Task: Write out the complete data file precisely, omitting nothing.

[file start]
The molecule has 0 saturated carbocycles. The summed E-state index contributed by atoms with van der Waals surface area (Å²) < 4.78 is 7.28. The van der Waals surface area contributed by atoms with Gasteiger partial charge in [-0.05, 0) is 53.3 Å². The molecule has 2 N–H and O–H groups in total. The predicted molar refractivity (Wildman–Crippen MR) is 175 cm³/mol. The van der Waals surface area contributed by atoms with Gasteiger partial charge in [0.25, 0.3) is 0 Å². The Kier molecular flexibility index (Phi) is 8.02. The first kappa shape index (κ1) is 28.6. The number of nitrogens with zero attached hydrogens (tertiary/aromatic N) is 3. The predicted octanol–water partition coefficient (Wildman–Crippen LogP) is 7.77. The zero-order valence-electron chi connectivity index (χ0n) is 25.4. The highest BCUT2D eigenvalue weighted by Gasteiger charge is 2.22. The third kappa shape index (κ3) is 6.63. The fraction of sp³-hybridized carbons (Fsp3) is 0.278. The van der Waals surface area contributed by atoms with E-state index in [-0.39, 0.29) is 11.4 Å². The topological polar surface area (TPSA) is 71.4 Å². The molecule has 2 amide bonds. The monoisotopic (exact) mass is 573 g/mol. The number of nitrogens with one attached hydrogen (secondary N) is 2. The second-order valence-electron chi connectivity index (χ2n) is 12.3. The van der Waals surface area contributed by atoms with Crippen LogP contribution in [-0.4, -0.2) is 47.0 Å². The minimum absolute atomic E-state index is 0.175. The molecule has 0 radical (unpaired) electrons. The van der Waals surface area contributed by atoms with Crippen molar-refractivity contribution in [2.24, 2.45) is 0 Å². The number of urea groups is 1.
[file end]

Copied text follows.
The molecule has 0 saturated carbocycles. The summed E-state index contributed by atoms with van der Waals surface area (Å²) < 4.78 is 7.28. The van der Waals surface area contributed by atoms with Gasteiger partial charge in [-0.05, 0) is 53.3 Å². The molecule has 2 N–H and O–H groups in total. The predicted molar refractivity (Wildman–Crippen MR) is 175 cm³/mol. The van der Waals surface area contributed by atoms with Gasteiger partial charge in [0.25, 0.3) is 0 Å². The Kier molecular flexibility index (Phi) is 8.02. The first kappa shape index (κ1) is 28.6. The number of nitrogens with zero attached hydrogens (tertiary/aromatic N) is 3. The predicted octanol–water partition coefficient (Wildman–Crippen LogP) is 7.77. The zero-order valence-electron chi connectivity index (χ0n) is 25.4. The highest BCUT2D eigenvalue weighted by Gasteiger charge is 2.22. The third kappa shape index (κ3) is 6.63. The fraction of sp³-hybridized carbons (Fsp3) is 0.278. The van der Waals surface area contributed by atoms with E-state index in [-0.39, 0.29) is 11.4 Å². The topological polar surface area (TPSA) is 71.4 Å². The molecule has 2 amide bonds. The monoisotopic (exact) mass is 573 g/mol. The number of nitrogens with one attached hydrogen (secondary N) is 2. The second-order valence-electron chi connectivity index (χ2n) is 12.3. The van der Waals surface area contributed by atoms with Crippen LogP contribution in [-0.4, -0.2) is 47.0 Å². The minimum absolute atomic E-state index is 0.175. The molecule has 0 radical (unpaired) electrons. The van der Waals surface area contributed by atoms with Crippen molar-refractivity contribution in [2.24, 2.45) is 0 Å². The number of urea groups is 1.